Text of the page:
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IU fashion design student Meredith Higgins takes skills outside Bloomington



meredith-higgins

Junior Meredith Higgins, a fashion design major, sketches her pieces Feb. 24 in Kirkwood Hall. Higgins designed a fashion line for her senior collection. Gracie Farrall

As a second grader, Meredith Higgins kept a diary filled with sketches of future prom dresses and matching earrings. Now an IU junior, Higgins is finally bringing her designs to life.

Higgins, a 21-year-old fashion design major, said she has been passionate about fashion since she was a child. This past November, she was invited to a two-day learning event through Target. Higgins was the only student from IU invited to participate.

“It was good to know that my hard work was being recognized, and it was kind of paying off in the way that I didn’t expect it to,” Higgins said.

During the trip, Higgins toured Target headquarters, conducted mock interviews and shadowed a technical designer and a fashion designer.

“It was really cool to see how the things I’m learning in class relate to the real life stuff,” Higgins said.

In January, Higgins was invited to New York City as a winner of the Fashion Scholarship Fund along with nine other IU students. Higgins was one of the winners of the case study competition, where she created a collection and marketing scenario around Miley Cyrus’ Happy Hippie Foundation collaborating with Urban Outfitters. She won $5,000 for her work.

“I designed a whole collection for them, and I talked about their brand and what they stood for and all of the marketing stuff, and they liked it,” Higgins said. “The competition is anonymous, so they just choose the winners based off the actual work itself.”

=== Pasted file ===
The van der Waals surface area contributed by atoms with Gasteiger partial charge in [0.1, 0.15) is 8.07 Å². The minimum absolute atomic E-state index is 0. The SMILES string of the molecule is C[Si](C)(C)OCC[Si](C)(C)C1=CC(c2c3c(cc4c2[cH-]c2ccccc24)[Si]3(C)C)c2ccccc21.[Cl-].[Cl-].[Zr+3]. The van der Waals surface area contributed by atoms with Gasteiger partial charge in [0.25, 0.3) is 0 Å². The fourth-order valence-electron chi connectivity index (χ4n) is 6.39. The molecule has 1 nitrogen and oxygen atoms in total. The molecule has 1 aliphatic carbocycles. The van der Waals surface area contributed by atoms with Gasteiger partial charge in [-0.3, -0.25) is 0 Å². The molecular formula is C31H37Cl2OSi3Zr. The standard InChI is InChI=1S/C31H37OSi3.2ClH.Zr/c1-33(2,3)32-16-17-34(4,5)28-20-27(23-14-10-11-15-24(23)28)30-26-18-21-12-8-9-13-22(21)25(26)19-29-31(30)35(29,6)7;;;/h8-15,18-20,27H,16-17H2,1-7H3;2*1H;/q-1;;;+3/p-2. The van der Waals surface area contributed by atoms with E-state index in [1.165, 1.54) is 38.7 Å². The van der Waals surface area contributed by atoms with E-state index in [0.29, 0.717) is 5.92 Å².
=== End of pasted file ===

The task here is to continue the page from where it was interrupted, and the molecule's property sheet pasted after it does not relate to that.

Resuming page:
Lori Frye, an IU lecturer in fashion design, said Higgins is good at assembling garments and communicating her ideas digitally through illustration.

“I think she has a nice balance of understanding both the technical and the creative, being able to not only convey that digitally, but also convey it in garment construction,” Frye said.

Frye said Higgins never saw herself as being creative, so winning the Fashion Scholarship Fund was a big confidence boost for her.

“In her first year, she was pretty good at the technical things,” Frye said. “What has been interesting is kind of watching her growbecause she has really built up her creative skill now to be very strong as well.”

Michal MacMorran, IU senior and fellow fashion design major, said she has seen Higgins' progress throughout their friendship over the past three years.

“She has good things going for her,” MacMorran said.

MacMorran said Higgins takes a technical approach to designing garments and makes sure she carefully measures everything.

“Meredith is 100% a really strong technical designer,” MacMorran said. “She pretty much has expertise in very tailored, well-fitting garments.”

Higgins is now working on her senior collection, which will debut at the IU Fashion Show in April. For the collection, each student creates four to six full outfits, designs mood and trend boards, illustrates the garments and then puts them together. Higgins’ work focuses on balance. 

“It’s kind of about how opposite things in the world coexist in harmony,” Higgins said. “There’s a lot of dichotomy in things. I’m taking those concepts, and I’m doing masculine, feminine, hard, soft, texture, flowy and structured, so all of these opposite elements and making it into a cohesive collection.”

Higgins draws inspiration from many sources, but a big influence on her work are her rock history classes. She's even considering getting a certificate in the subject.

“Looking at those pictures of Mick Jagger, The Beatles, all of the oldies, I like classic styles, not necessarily vintage because to me that’s more eclectic,” Higgins said. “My style is very classic, simple, but still powerful.”

Higgins said she feels coming up with the concept is the hardest part of fashion design. She prefers the actual construction of the garment and getting it to look like how it looks in her head.

“Although it’s very grueling to make a mock-up and then fit it, and then it doesn’t fit, and then you fix it and it still doesn’t fit, and then finally it fits, I think the finished product is so rewarding because of the process that you went through,” Higgins said. “It’s totally worth it.”

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